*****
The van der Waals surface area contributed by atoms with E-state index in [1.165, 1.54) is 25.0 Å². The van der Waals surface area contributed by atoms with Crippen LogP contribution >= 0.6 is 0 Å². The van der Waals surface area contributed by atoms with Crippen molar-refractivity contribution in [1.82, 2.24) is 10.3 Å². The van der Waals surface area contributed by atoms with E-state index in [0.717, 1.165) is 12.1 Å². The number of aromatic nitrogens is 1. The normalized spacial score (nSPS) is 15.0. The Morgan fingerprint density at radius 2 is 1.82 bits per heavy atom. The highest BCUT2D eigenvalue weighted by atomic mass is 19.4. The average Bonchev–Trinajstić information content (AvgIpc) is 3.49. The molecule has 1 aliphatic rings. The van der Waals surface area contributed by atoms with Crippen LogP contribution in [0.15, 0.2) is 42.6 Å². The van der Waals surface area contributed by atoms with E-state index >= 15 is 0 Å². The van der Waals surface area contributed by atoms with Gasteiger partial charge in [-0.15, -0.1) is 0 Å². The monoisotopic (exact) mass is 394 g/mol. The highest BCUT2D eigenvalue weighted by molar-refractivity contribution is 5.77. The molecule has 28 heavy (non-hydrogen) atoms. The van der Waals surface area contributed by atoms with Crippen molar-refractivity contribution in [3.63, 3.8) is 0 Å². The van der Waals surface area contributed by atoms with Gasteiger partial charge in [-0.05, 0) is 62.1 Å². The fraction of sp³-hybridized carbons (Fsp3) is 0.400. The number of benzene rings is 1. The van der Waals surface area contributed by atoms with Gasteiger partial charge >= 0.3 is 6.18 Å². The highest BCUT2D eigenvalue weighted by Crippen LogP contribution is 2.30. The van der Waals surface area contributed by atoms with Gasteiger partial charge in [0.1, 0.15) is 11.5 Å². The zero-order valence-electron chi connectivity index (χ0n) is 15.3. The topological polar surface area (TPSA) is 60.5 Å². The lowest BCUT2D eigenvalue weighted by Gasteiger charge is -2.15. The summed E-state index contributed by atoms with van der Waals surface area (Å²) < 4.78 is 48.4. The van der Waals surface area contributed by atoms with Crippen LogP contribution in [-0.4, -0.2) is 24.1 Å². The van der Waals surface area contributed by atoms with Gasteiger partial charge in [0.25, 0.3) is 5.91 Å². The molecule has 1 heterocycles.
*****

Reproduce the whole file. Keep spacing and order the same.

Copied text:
The van der Waals surface area contributed by atoms with E-state index in [1.165, 1.54) is 25.0 Å². The van der Waals surface area contributed by atoms with Crippen LogP contribution >= 0.6 is 0 Å². The van der Waals surface area contributed by atoms with Crippen molar-refractivity contribution in [1.82, 2.24) is 10.3 Å². The van der Waals surface area contributed by atoms with E-state index in [0.717, 1.165) is 12.1 Å². The number of aromatic nitrogens is 1. The normalized spacial score (nSPS) is 15.0. The Morgan fingerprint density at radius 2 is 1.82 bits per heavy atom. The highest BCUT2D eigenvalue weighted by atomic mass is 19.4. The average Bonchev–Trinajstić information content (AvgIpc) is 3.49. The molecule has 1 aliphatic rings. The van der Waals surface area contributed by atoms with Crippen LogP contribution in [0.15, 0.2) is 42.6 Å². The van der Waals surface area contributed by atoms with E-state index >= 15 is 0 Å². The van der Waals surface area contributed by atoms with Gasteiger partial charge in [-0.15, -0.1) is 0 Å². The monoisotopic (exact) mass is 394 g/mol. The highest BCUT2D eigenvalue weighted by molar-refractivity contribution is 5.77. The molecule has 28 heavy (non-hydrogen) atoms. The van der Waals surface area contributed by atoms with Crippen molar-refractivity contribution in [3.63, 3.8) is 0 Å². The van der Waals surface area contributed by atoms with Gasteiger partial charge in [-0.05, 0) is 62.1 Å². The fraction of sp³-hybridized carbons (Fsp3) is 0.400. The number of benzene rings is 1. The van der Waals surface area contributed by atoms with Gasteiger partial charge >= 0.3 is 6.18 Å². The highest BCUT2D eigenvalue weighted by Crippen LogP contribution is 2.30. The van der Waals surface area contributed by atoms with Gasteiger partial charge in [0.1, 0.15) is 11.5 Å². The zero-order valence-electron chi connectivity index (χ0n) is 15.3. The topological polar surface area (TPSA) is 60.5 Å². The lowest BCUT2D eigenvalue weighted by Gasteiger charge is -2.15. The summed E-state index contributed by atoms with van der Waals surface area (Å²) < 4.78 is 48.4. The van der Waals surface area contributed by atoms with Crippen LogP contribution in [-0.4, -0.2) is 24.1 Å². The van der Waals surface area contributed by atoms with Gasteiger partial charge in [0.25, 0.3) is 5.91 Å². The molecule has 1 heterocycles.